b. actively seeks to keep the size and cost of county government limited to reduce our tax burden;

c. protects private property rights, our natural resources and our community as a whole, which are threatened by poorly planned growth and unlawful land use decisions.

3. The top challenge facing our county is the rapid growth that has overburdened our infrastructure, driven up property/housing costs and undermined the fabric of our rural character. Solving this challenge requires improving the county’s Comprehensive Plan to better assess and define which areas of the county can support stable growth without overtaxing the capacity of the land or harming the adjacent neighbors, revamping county land use regulations to provide clear and concise permitting requirements, and defining impact fees so that the burden of cost for new development falls on those benefiting from the project, not the current residents.

4. I would protect the county from future litigation by only voting in favor of board decisions that are openly deliberated and lawful to the best of my knowledge. Such lawful decisions would include respecting the constitutionally protected rights of the public, complying with the Comprehensive Plan and land use regulations, and working to maintain a professional working relationship with all other elected county officers. Treating each citizen equally under the law can significantly reduce the county’s future liability. Once the county has reduced its level of risk, obtaining property insurance will become more competitive and affordable.

5. The current BOCC dysfunction appears to stem from personality conflicts among the board. The BOCC should be focused on addressing issues, instead of attacking people. I would help restore professional conduct through leading by example. This would include treating others with respect and staying focused on each issue, not the personalities associated with it. To this end, I would second the motion of each of the other board members so that the idea can be heard and its merit can be vigorously debated before being voted on — allowing the idea to win or lose, not the person presenting the idea.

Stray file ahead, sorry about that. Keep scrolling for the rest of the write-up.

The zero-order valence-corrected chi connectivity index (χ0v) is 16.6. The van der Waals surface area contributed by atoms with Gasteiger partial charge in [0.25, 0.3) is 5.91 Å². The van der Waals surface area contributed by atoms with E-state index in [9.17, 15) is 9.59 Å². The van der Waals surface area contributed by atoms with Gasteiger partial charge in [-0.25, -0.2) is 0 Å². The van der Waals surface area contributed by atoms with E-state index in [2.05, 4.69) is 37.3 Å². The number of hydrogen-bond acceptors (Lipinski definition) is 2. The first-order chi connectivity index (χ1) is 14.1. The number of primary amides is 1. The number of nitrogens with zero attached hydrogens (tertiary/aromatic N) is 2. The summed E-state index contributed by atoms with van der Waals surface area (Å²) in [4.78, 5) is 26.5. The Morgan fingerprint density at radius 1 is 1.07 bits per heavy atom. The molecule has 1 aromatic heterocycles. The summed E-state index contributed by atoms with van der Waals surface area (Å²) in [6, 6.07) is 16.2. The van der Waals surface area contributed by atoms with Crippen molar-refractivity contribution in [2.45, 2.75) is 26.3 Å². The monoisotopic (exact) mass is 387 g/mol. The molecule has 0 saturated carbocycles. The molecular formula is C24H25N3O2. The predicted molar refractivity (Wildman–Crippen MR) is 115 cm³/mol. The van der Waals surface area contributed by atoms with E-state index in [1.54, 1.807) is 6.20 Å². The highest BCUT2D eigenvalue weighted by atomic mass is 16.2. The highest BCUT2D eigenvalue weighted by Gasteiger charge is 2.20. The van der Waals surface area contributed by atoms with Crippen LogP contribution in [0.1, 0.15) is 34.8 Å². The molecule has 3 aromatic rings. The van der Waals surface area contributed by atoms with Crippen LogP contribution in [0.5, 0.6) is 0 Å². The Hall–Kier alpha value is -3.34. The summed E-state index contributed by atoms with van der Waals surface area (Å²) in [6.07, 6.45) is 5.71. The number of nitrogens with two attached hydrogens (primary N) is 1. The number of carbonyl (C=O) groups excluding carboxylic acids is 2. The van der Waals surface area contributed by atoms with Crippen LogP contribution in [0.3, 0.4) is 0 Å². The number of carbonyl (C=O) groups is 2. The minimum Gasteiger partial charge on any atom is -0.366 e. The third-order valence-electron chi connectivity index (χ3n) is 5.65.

Brian Riley, R

Age: 50

Birthplace and residence: Born in Laguna Beach, Calif., and currently resides in Sagle

How many years lived in Bonner County: 39 years, since April 1985

Past/current government service (if applicable): N/A

Profession: Semi-retired business manager

Education: Three years of secondary education and over 20 years of practical management experience

Contact info: [email protected], 208-255-9229


1. I feel that I have the qualifications and experience to perform the roles and duties of a county commissioner as outlined by the Idaho Association of Counties. I also feel that our culture and sense of community is important to the residents of Bonner County as it is with me — our family’s roots go back several generations in Bonner County. 


a. Property taxes affect everyone and are all impacted by tax rates. 

b. Property rights are a focus within our communities due to several factors, including the Comp Plan being outdated. There have been several individuals in our community who have volunteered large amounts of time to get this completed and by the time of January inaugurations, the new BOCC is expected to have this as a tool. 

c. Infrastructure improvements (or lack thereof) will have many impacts to our communities. The challenges of employee retention and recruiting are an issue in the departments providing many of our infrastructure services. 

3. There will be several challenges but one that will impact the largest percentage of our county is maintaining the needed employee base to carry out the services expected to be provided by Bonner County. The ability to retain and attract qualified employees for the open positions within the county affect services and drain available budgets due to training and hiring costs.